In October 2018 Andrew and I began an experiment in open source sustainability. Today we’re drawing a line under that experiment with one final gesture: $10,000 to support the software that supports us.
For nearly four years Octobox.io has provided Andrew and myself with a vehicle to explore issues concerning the sustainability of open source software. We began our first experiment, creating an open source business and we pledged at least 15% of our revenues to support the community. Within six months Octobox had over 100 paid accounts that brought in thousands of dollars a month in revenue. We refunded…
Last time we sent out an update we were rolling out comment threads on Octobox.io. Today we’re adding support for reviews and reviews comments, and making this the default experience for users of Octobox:
But that’s not the subject of this post.
No, today we are making good on a commitment that Andrew and I made when we decided to work full-time on Octobox.io: to make Octobox an example of how the open source community can solve many of the issues surrounding its sustainability.
Octobox is in a privileged position: we exist as an edge node in the software dependency…
TLDR: We’re adding issue:write and pull_request:write access to Octobox so that you can comment on issues and pull requests from Octobox.io (or your own instance). We’re also helping onboard new users and adding auto-scaling to get you moving quicker.
To get you up to speed: back in October Andrew and I left Tidelift to work full-time on Octobox, in November we launched Octobox on the GitHub Marketplace and last month we announced a change in the way Octobox.io will be priced in order to create a more sustainable future for the project.
Today we’re releasing a number of features for…
TLDR: If you currently use Octobox.io to manage notifications on private repositories then — from Monday — you will need to pay $10/month for each user or $100/month for each organisation to continue to do so.
Let’s start from the top: Andrew Nesbitt and I have been working together on Octobox.io for the past six months, full time. Octobox is the tool for developers working on GitHub who find notifications infuriating. …
This article first appeared on Open Collective, it has been re-published here with the permission of Pia and the Open Collective team:
Ben & Andrew have been working in open source sustainability since 2015. Their first project together, Libraries.io, tracked the most popular packages in open source software. They used the data collected to identify what we now call ‘digital infrastructure’ and to highlight projects at risk — the project still exists but they are not involved anymore.
These days they work full-time on their open source application Octobox.io through their company Octobox Ltd. Octobox is an application that helps…
On October 6th 2017 Andrew Nesbitt and myself joined Tidelift, a new company that was formed in May that year. Twelve months later we’re set to leave Tidelift and begin a new company with some similar goals.
There’s not much we need to say about our time at Tidelift other than we accepted the risk of joining a new company and it didn’t work out. What we will say is that during our time at Tidelift we had the opportunity to evolve our own thinking about what open source sustainability means and how we can have a positive impact today.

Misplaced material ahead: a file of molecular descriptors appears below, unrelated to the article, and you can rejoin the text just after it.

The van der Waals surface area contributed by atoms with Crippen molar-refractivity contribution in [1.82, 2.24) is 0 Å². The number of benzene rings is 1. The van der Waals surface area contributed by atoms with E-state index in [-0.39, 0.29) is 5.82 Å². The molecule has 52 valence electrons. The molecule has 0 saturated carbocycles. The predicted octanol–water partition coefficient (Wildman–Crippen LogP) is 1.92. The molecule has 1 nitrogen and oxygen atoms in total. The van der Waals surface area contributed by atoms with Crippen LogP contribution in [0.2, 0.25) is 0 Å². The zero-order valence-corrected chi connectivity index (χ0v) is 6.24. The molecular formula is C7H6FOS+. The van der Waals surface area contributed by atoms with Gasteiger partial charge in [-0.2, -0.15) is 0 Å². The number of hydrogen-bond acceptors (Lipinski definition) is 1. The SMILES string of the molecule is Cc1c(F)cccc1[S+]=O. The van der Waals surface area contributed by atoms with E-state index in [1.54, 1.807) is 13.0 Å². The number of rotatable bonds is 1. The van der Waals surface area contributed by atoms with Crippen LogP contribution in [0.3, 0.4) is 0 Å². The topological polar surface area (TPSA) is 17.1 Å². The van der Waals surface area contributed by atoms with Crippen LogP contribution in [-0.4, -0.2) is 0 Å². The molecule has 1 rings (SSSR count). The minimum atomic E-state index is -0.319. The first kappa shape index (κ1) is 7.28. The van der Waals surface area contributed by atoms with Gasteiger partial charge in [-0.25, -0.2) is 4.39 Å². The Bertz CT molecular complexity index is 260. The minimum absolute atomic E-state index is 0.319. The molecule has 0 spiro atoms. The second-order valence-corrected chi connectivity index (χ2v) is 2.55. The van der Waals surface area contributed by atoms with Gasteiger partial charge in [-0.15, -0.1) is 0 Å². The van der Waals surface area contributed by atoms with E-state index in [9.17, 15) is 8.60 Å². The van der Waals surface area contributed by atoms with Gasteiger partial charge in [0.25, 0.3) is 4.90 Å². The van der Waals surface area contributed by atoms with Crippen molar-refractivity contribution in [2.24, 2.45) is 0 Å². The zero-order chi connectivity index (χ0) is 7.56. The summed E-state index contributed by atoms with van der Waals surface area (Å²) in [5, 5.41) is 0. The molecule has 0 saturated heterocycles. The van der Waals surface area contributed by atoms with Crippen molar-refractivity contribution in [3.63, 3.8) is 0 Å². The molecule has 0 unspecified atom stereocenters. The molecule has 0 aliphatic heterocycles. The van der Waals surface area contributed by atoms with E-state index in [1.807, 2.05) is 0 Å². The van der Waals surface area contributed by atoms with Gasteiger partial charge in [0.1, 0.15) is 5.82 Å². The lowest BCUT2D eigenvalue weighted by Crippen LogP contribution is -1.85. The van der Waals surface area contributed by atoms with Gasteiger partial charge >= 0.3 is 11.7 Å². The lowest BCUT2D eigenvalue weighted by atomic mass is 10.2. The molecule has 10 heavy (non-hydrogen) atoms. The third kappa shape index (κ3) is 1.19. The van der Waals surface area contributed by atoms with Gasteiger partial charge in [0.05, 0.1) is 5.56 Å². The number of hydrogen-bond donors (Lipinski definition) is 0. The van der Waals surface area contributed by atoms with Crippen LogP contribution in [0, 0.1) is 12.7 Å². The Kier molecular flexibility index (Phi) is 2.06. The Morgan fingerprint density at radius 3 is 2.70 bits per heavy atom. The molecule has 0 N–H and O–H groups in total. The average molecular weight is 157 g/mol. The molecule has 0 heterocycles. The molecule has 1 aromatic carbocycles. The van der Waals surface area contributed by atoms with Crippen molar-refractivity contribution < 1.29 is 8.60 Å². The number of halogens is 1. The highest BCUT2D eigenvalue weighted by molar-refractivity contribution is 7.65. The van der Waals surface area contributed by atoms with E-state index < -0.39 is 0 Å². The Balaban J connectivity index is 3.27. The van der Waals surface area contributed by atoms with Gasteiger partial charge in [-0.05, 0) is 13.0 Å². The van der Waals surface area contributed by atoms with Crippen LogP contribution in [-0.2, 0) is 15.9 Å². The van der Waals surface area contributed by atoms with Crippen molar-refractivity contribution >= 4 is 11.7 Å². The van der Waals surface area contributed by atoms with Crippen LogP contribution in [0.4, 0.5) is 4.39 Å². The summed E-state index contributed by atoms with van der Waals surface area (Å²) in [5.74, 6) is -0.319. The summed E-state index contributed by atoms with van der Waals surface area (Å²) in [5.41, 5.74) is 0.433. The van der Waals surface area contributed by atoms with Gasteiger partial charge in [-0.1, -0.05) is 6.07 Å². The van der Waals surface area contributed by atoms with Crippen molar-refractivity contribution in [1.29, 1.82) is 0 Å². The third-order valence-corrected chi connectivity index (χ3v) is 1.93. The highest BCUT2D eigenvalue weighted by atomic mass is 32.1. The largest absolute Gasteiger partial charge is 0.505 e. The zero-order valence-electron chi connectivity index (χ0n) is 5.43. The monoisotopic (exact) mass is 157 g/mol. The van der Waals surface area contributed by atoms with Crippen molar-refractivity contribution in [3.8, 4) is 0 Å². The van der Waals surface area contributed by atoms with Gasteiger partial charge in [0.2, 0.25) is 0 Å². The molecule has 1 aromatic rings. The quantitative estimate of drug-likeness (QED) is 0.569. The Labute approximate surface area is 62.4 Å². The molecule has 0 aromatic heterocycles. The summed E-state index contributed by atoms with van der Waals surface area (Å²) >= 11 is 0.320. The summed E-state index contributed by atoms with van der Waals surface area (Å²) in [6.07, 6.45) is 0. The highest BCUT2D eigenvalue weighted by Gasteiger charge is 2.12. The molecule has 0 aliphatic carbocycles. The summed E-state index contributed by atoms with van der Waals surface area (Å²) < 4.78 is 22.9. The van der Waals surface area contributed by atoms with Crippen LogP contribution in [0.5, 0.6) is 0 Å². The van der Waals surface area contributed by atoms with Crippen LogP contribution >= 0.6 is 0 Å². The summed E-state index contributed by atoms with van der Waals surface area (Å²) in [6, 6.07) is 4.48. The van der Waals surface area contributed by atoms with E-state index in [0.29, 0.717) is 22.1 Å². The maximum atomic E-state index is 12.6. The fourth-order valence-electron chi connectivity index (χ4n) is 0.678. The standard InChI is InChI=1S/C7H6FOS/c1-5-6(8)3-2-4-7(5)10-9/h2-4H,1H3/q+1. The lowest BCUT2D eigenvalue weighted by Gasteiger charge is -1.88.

I’ve been developing digital products for my entire adult life. I didn’t even know I was doing it to begin with. It took alpha-gov and later the Government Digital Service to really give teeth to the concept of the ‘product manager’, at least here in the UK. At which point I self-identified with and subscribed to that world view.
GDS was built under the mantra ‘because user needs’. This became the war-cry of pretty much everyone that was directly involved and those that watched from the sidelines in awe of what GDS achieved.
But that’s not enough for me anymore.
In my last two posts I rejected the notion that open source projects are a public good. I then identified some of the challenges that open source projects have to navigate and charted some of the courses projects have taken to become sustainable. I signed off with the simple question:
Can we do better?
Can we build a future where open source maintainers can choose to leave the work they do for the work they love without having to become a sales team, a SaaS provider, and a support desk all at once? Can we build a network of open…
In my last post, I rebutted the dangerous thought that in economic terms an open source project is a ‘public good’.
History has already shown us this is an expensive mistake to make. We must consider both the community and the code as one. That — in turn — forces us to think more generally about the sustainability of the community, and the sustainability of the project as a whole.
When we talk about sustainability, we’re talking about the project’s capability to withstand changes. …
Last month Andrew and I visited both coasts of the US to talk about the sustainability of open source software. It was great to see such a wide and diverse group of people willing to bring their thoughts and experience to bear upon this problem. With so many now engaged I think it’s time to start picking at the detail and throwing some ideas about.
Product guy at @octobox. Formerly @tidelift via @librariesio and @dependencyci. Part time game designer and co founder of @atpcardgame.